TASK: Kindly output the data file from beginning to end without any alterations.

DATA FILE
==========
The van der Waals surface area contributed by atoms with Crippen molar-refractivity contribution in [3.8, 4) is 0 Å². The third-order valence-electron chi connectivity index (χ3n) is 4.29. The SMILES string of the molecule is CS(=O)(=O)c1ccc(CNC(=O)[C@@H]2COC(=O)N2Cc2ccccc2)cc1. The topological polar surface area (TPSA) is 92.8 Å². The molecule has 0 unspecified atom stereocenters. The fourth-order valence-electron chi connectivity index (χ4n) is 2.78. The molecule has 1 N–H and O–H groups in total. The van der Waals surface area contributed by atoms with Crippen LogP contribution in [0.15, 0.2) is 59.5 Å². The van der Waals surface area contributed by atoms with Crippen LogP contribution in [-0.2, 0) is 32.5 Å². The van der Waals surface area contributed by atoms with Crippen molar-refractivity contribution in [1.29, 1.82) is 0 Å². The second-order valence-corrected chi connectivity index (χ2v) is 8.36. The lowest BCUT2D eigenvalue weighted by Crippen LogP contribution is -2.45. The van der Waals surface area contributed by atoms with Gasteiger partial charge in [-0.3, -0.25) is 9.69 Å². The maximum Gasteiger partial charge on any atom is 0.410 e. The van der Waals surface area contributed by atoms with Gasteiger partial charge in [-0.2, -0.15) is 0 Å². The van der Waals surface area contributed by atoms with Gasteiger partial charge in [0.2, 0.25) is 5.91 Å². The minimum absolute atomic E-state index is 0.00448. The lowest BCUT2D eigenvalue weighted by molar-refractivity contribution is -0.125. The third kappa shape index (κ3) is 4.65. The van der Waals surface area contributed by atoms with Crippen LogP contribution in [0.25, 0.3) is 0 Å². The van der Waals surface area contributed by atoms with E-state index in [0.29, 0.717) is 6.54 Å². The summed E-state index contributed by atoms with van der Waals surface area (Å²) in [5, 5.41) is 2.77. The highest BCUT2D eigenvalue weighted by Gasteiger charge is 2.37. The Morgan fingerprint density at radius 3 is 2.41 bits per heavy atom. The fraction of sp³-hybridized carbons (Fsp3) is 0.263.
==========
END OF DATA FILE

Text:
The van der Waals surface area contributed by atoms with Crippen molar-refractivity contribution in [3.8, 4) is 0 Å². The third-order valence-electron chi connectivity index (χ3n) is 4.29. The SMILES string of the molecule is CS(=O)(=O)c1ccc(CNC(=O)[C@@H]2COC(=O)N2Cc2ccccc2)cc1. The topological polar surface area (TPSA) is 92.8 Å². The molecule has 0 unspecified atom stereocenters. The fourth-order valence-electron chi connectivity index (χ4n) is 2.78. The molecule has 1 N–H and O–H groups in total. The van der Waals surface area contributed by atoms with Crippen LogP contribution in [0.15, 0.2) is 59.5 Å². The van der Waals surface area contributed by atoms with Crippen LogP contribution in [-0.2, 0) is 32.5 Å². The van der Waals surface area contributed by atoms with Crippen molar-refractivity contribution in [1.29, 1.82) is 0 Å². The second-order valence-corrected chi connectivity index (χ2v) is 8.36. The lowest BCUT2D eigenvalue weighted by Crippen LogP contribution is -2.45. The van der Waals surface area contributed by atoms with Gasteiger partial charge in [-0.3, -0.25) is 9.69 Å². The maximum Gasteiger partial charge on any atom is 0.410 e. The van der Waals surface area contributed by atoms with Gasteiger partial charge in [-0.2, -0.15) is 0 Å². The van der Waals surface area contributed by atoms with Gasteiger partial charge in [0.2, 0.25) is 5.91 Å². The minimum absolute atomic E-state index is 0.00448. The lowest BCUT2D eigenvalue weighted by molar-refractivity contribution is -0.125. The third kappa shape index (κ3) is 4.65. The van der Waals surface area contributed by atoms with Crippen LogP contribution in [0.25, 0.3) is 0 Å². The van der Waals surface area contributed by atoms with E-state index in [0.29, 0.717) is 6.54 Å². The summed E-state index contributed by atoms with van der Waals surface area (Å²) in [5, 5.41) is 2.77. The highest BCUT2D eigenvalue weighted by Gasteiger charge is 2.37. The Morgan fingerprint density at radius 3 is 2.41 bits per heavy atom. The fraction of sp³-hybridized carbons (Fsp3) is 0.263.